Rajasthan ranked third among the 10 Indian states surveyed for Climatescope 2014. It scored 1.15 and performed best in Parameter II, Clean Energy Investment because of significant growth in investments in last few years.
Services comprise roughly half of the $85bn economy of the desert state, with agriculture slightly less than one-third. Rajasthan received $679m in clean energy investments in 2013 out of a total of $7.8bn from 2006–13. Wind is the flagship sector, attracting 60% of investment during 2006–13, and now accounting for 77% of the state’s 3.5GW clean energy capacity.
In 2013, Rajasthan generated an estimated 51TWh, although not all of it was consumed within the state. Coal-fired plants were responsible for 68% of this total, while renewables comprised only 7% (but represented 30% of installed capacity). The state’s distribution utilities are in poor financial and operational health, with ‘C+’ ratings from the Ministry of Power.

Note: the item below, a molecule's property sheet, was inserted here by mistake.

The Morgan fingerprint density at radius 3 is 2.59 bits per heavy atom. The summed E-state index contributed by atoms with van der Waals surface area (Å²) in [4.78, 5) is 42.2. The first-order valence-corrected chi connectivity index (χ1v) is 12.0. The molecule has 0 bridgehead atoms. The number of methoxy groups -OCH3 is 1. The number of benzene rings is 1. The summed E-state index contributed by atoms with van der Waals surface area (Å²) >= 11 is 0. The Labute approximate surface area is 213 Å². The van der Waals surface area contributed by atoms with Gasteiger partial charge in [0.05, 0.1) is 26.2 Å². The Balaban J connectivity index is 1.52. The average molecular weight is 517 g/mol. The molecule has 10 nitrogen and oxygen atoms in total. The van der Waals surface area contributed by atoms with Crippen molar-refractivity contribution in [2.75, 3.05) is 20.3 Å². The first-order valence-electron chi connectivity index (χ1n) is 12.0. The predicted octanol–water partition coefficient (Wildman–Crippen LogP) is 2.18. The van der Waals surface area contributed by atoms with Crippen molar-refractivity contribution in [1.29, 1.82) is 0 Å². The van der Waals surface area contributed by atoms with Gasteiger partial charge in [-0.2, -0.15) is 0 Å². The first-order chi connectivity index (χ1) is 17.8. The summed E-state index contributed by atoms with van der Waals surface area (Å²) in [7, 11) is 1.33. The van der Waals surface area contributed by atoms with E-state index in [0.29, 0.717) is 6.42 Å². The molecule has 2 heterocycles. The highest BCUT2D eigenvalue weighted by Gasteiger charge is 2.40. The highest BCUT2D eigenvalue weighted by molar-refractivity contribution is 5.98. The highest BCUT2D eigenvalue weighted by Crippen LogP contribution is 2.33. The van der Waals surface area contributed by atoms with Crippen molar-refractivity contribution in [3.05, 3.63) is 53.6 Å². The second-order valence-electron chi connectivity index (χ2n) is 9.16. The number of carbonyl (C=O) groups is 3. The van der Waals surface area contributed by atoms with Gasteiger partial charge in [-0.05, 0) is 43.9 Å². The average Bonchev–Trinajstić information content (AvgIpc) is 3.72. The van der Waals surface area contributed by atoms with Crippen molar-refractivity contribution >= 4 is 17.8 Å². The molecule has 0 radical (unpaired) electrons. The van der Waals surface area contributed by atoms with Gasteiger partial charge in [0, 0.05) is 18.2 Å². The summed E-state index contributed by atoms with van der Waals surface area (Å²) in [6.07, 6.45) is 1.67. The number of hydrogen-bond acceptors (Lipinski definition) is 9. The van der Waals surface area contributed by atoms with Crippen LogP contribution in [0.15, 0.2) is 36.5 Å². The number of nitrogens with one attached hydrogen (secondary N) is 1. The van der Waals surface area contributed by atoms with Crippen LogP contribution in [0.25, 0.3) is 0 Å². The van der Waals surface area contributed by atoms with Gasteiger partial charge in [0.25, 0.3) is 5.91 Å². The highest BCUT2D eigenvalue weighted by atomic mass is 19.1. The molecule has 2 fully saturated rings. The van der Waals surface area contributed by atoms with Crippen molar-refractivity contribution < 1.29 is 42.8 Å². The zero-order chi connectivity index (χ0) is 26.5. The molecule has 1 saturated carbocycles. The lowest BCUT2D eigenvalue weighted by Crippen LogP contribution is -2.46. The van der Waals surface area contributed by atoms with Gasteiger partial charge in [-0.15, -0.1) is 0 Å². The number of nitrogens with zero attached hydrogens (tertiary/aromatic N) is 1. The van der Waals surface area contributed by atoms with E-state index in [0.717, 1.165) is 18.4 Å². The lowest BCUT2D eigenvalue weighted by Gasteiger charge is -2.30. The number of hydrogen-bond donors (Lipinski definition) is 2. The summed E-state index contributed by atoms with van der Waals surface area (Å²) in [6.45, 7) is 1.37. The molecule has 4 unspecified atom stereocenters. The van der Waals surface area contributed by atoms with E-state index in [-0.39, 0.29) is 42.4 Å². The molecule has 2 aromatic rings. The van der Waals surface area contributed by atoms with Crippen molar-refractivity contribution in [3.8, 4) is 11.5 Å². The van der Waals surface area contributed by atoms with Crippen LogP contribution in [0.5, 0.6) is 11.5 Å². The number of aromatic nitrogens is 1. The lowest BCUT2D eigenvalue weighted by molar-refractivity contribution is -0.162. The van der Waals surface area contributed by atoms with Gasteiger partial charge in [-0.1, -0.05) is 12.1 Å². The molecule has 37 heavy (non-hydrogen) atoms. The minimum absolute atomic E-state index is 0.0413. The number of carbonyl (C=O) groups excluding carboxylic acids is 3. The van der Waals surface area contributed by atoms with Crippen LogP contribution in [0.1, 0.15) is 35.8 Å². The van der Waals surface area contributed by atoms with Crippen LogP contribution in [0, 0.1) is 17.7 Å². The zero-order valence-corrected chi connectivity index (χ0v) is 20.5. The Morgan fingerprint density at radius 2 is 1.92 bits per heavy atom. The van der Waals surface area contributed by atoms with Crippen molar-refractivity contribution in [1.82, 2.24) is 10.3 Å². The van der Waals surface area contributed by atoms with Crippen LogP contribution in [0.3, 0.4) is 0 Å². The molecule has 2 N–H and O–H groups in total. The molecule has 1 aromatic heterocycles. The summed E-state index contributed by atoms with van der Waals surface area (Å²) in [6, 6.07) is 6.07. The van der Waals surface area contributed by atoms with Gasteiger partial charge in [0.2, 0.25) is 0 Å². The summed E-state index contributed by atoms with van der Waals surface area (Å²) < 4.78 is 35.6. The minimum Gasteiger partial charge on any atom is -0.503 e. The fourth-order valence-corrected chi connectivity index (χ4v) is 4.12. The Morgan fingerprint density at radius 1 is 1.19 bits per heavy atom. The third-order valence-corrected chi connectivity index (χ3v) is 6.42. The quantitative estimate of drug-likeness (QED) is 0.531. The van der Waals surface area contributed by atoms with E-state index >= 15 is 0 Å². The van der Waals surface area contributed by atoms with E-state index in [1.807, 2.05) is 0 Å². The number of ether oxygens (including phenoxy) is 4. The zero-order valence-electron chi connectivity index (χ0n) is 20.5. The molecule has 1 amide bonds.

Rajasthan has very good clean energy resources. As India’s sunniest and desert region, it is a logical choice for large solar projects. The state is the location of choice for many developers contracted under the Jawaharlal Nehru National Solar Mission. By 2015, Rajasthan will likely have the largest solar capacity of any Indian state, surpassing current leader Gujurat.
At a state level, however, Rajasthan does little to attract solar development.
In 2013, Rajasthan had hoped to hold the country’s first ever wind auctions, but after stiff opposition from developers, it withdrew the plan. Today, the state has generous feed-in tariffs to compensate for low capacity factors, and it continues to attract new wind investment.
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